The primary service area of the Hale Hospital includes the City of Haverhill, Massachusetts and the towns of Merrimac, West Newbury, Groveland and Georgetown, Massachusetts, as well as *973 the towns of Atkinson, Hampstead, Plaistow and Newton, New Hampshire. 87% of the inpatient admissions reside in the primary service area and 90% of the outpatient cases are residents of the primary service area. Residents of Haverhill itself account for between 65 and 69 per cent of the inpatient admissions and 70 per cent of the outpatient cases. In 1972 there were 4866 surgical procedures performed at the Hale Hospital. These included 2276 major operations, 2020 minor operations, 79 outpatient cases and 491 sterilizations. In the first six months of 1973 there were 1173 major operations, 1065 minor operations, 87 outpatient visits, 321 sterilizations and 6 elective abortions. All six of the elective abortions involved females in the first trimester of their pregnancy.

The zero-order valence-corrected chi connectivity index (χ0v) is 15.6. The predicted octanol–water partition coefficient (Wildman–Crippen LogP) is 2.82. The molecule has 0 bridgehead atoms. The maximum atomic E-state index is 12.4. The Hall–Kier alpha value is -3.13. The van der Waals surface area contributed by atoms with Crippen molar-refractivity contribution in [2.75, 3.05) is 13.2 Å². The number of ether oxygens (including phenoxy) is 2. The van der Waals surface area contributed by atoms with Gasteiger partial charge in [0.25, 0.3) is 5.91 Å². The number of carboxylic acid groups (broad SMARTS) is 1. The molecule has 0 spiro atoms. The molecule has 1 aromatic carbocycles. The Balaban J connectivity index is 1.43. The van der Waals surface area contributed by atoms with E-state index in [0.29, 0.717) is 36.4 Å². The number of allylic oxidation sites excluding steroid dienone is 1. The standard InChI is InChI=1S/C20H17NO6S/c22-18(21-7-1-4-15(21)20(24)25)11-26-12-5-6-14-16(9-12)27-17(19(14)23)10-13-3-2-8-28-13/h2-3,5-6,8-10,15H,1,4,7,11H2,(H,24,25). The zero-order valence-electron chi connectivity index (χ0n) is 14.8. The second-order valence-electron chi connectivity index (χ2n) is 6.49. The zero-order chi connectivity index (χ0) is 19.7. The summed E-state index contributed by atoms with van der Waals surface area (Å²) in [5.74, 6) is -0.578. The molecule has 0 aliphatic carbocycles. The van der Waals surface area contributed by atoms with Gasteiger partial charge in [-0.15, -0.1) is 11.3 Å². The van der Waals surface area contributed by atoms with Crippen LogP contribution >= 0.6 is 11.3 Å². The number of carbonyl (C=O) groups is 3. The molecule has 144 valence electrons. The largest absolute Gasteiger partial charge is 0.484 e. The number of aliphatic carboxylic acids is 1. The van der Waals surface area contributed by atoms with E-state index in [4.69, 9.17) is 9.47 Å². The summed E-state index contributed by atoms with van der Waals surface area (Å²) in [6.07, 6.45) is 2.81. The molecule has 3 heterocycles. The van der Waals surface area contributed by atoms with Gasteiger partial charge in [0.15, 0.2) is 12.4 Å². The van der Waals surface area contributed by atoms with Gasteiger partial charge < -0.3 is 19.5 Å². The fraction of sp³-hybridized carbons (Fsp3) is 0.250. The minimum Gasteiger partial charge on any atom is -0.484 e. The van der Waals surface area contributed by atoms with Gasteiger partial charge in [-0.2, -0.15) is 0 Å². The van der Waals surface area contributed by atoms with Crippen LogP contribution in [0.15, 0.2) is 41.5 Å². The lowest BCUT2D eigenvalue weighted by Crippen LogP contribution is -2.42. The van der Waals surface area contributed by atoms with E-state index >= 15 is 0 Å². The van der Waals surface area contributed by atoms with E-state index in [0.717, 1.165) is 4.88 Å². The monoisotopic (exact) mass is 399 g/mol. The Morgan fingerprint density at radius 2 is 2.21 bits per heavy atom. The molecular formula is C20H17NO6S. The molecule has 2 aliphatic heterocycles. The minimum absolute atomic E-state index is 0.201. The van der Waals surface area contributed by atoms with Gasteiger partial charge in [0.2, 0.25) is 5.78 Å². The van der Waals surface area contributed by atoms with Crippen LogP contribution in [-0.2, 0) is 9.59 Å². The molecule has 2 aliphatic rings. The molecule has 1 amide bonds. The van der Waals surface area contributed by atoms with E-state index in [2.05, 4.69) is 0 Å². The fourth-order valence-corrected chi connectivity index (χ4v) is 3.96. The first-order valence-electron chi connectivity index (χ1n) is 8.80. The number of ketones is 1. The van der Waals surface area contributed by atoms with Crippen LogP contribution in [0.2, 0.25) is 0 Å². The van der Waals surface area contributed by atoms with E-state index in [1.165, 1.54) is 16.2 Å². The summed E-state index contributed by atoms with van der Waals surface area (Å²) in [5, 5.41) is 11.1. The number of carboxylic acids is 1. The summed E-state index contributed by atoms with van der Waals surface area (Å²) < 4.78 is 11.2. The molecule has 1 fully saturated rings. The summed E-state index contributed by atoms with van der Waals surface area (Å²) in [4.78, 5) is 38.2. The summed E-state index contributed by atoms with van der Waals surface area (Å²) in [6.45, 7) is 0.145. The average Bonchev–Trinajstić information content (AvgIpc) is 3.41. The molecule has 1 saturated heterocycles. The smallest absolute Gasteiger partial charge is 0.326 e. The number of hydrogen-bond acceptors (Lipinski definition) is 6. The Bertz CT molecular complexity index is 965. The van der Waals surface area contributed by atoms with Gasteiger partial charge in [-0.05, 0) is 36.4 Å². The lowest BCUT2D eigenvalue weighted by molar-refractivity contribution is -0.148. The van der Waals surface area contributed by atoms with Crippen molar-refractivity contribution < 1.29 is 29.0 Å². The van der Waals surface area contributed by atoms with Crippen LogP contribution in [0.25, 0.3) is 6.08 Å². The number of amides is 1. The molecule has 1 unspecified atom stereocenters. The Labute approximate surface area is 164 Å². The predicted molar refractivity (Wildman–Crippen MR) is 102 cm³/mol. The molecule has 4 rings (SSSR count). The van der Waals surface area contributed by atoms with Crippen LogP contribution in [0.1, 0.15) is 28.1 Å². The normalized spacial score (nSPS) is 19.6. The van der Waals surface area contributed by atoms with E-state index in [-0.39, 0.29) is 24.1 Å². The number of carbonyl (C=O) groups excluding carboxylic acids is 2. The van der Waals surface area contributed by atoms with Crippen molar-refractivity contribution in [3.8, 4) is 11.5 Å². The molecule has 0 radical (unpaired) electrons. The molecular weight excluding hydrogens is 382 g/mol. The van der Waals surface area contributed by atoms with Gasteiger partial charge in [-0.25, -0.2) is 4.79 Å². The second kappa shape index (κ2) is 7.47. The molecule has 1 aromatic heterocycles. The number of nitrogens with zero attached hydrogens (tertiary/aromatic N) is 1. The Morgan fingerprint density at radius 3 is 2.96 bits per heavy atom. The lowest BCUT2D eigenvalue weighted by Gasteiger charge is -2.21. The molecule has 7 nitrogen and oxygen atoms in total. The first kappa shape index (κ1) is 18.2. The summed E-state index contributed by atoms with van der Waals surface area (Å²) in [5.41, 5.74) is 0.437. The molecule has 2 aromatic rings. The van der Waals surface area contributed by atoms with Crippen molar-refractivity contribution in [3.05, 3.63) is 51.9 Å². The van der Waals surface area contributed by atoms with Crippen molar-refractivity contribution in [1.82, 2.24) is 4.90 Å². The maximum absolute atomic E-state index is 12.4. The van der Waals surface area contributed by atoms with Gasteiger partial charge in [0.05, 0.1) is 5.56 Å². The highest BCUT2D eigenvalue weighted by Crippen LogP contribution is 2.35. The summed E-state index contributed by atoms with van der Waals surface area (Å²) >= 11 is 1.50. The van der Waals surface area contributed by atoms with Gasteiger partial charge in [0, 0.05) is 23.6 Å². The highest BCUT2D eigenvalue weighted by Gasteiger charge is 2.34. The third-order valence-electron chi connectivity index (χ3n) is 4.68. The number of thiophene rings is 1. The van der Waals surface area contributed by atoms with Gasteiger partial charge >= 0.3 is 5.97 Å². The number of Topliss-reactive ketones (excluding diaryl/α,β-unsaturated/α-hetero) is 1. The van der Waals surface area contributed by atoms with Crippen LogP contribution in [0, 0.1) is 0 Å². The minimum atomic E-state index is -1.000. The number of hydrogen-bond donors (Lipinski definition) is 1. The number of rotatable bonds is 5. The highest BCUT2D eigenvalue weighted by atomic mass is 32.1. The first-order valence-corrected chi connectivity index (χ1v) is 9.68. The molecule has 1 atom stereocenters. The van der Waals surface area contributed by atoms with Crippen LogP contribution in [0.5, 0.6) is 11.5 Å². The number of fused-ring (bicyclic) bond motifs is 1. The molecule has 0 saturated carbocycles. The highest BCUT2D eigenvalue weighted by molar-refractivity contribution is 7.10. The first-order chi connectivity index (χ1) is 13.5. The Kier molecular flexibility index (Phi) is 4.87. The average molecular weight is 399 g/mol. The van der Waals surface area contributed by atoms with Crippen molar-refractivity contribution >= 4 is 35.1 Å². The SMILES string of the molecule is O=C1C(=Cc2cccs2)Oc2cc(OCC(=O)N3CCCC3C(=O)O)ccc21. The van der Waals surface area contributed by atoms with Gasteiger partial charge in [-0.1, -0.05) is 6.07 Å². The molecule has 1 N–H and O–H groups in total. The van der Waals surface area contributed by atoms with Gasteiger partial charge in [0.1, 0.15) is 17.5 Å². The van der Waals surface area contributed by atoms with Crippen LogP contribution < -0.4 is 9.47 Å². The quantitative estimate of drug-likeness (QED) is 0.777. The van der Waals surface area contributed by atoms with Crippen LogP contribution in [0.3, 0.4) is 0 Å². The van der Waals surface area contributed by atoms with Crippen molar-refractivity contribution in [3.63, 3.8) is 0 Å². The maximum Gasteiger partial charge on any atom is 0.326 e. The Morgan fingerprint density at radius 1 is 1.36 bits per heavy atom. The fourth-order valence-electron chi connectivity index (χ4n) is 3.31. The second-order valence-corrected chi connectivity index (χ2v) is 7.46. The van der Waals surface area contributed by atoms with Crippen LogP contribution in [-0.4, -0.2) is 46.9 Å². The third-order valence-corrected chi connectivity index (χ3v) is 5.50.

In addition to the above-recited stipulated facts, all of which I find, I also find on the basis of the testimony of Hospital Director Charles F. Stumpf, that the occupancy rate for the operating room at Hale was substantially higher than the occupancy rate for the 202 available beds; namely, there was a 95 to 96 per cent use of the operating facilities during the year 1972.

Dr. Baratt testified that it was his opinion that there is a lack of significant medical difference between an abortion and a dilation and curettage during the first trimester of pregnancy. On the basis of the testimony of Dr. Daniel R. Taffe, Jr., Chief of Staff of Hale Hospital, whose specialty is obstetrics and gynecology, I find that during the first trimester an abortion is usually accomplished through the use of a procedure called dilation and curettage, that this procedure cannot be used in the second trimester, and that there is "very definitely a difference in risk between an elective abortion in the first trimester and one in the second trimester," and that the methods which have to be employed as a rule in the second trimester are "fraught with much more medical complication and surgical complication."

On the basis of the testimony of Dr. Baratt I find that an elective abortion normally involves the services of the attending doctor and one nurse, that it is handled the majority of the time on an outpatient basis, and that the facilities therefor at Hale Hospital meet the requirements outlined in the guidelines of the Massachusetts Department of Public Health. Dr. Baratt also testified that sterilization is "far more complicated than an elective abortion," and that a hysterectomy is also "far more difficult than an elective abortion."